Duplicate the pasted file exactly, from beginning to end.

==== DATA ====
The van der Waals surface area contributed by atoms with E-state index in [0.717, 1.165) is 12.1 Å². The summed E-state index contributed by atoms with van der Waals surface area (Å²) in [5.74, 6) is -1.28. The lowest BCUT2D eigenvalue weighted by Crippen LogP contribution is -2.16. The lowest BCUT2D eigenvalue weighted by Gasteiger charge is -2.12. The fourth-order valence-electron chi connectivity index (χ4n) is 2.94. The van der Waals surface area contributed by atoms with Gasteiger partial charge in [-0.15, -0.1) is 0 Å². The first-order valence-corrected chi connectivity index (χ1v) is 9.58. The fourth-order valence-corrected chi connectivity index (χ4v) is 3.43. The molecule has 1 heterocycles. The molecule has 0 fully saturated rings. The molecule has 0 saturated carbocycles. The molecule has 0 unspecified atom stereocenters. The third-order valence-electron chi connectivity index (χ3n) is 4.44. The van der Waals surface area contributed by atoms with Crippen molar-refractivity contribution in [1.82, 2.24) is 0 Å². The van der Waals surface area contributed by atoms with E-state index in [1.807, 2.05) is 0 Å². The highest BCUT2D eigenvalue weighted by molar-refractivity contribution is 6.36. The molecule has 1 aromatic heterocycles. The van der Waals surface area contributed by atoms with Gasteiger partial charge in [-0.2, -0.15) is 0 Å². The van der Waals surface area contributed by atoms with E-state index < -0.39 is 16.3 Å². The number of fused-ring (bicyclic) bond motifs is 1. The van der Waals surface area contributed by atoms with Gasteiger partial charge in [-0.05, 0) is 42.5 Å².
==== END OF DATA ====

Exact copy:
The van der Waals surface area contributed by atoms with E-state index in [0.717, 1.165) is 12.1 Å². The summed E-state index contributed by atoms with van der Waals surface area (Å²) in [5.74, 6) is -1.28. The lowest BCUT2D eigenvalue weighted by Crippen LogP contribution is -2.16. The lowest BCUT2D eigenvalue weighted by Gasteiger charge is -2.12. The fourth-order valence-electron chi connectivity index (χ4n) is 2.94. The van der Waals surface area contributed by atoms with Gasteiger partial charge in [-0.15, -0.1) is 0 Å². The first-order valence-corrected chi connectivity index (χ1v) is 9.58. The fourth-order valence-corrected chi connectivity index (χ4v) is 3.43. The molecule has 1 heterocycles. The molecule has 0 fully saturated rings. The molecule has 0 saturated carbocycles. The molecule has 0 unspecified atom stereocenters. The third-order valence-electron chi connectivity index (χ3n) is 4.44. The van der Waals surface area contributed by atoms with Crippen molar-refractivity contribution in [1.82, 2.24) is 0 Å². The van der Waals surface area contributed by atoms with E-state index in [1.807, 2.05) is 0 Å². The highest BCUT2D eigenvalue weighted by molar-refractivity contribution is 6.36. The molecule has 1 aromatic heterocycles. The van der Waals surface area contributed by atoms with Gasteiger partial charge in [-0.2, -0.15) is 0 Å². The van der Waals surface area contributed by atoms with E-state index < -0.39 is 16.3 Å². The number of fused-ring (bicyclic) bond motifs is 1. The van der Waals surface area contributed by atoms with Gasteiger partial charge in [-0.05, 0) is 42.5 Å².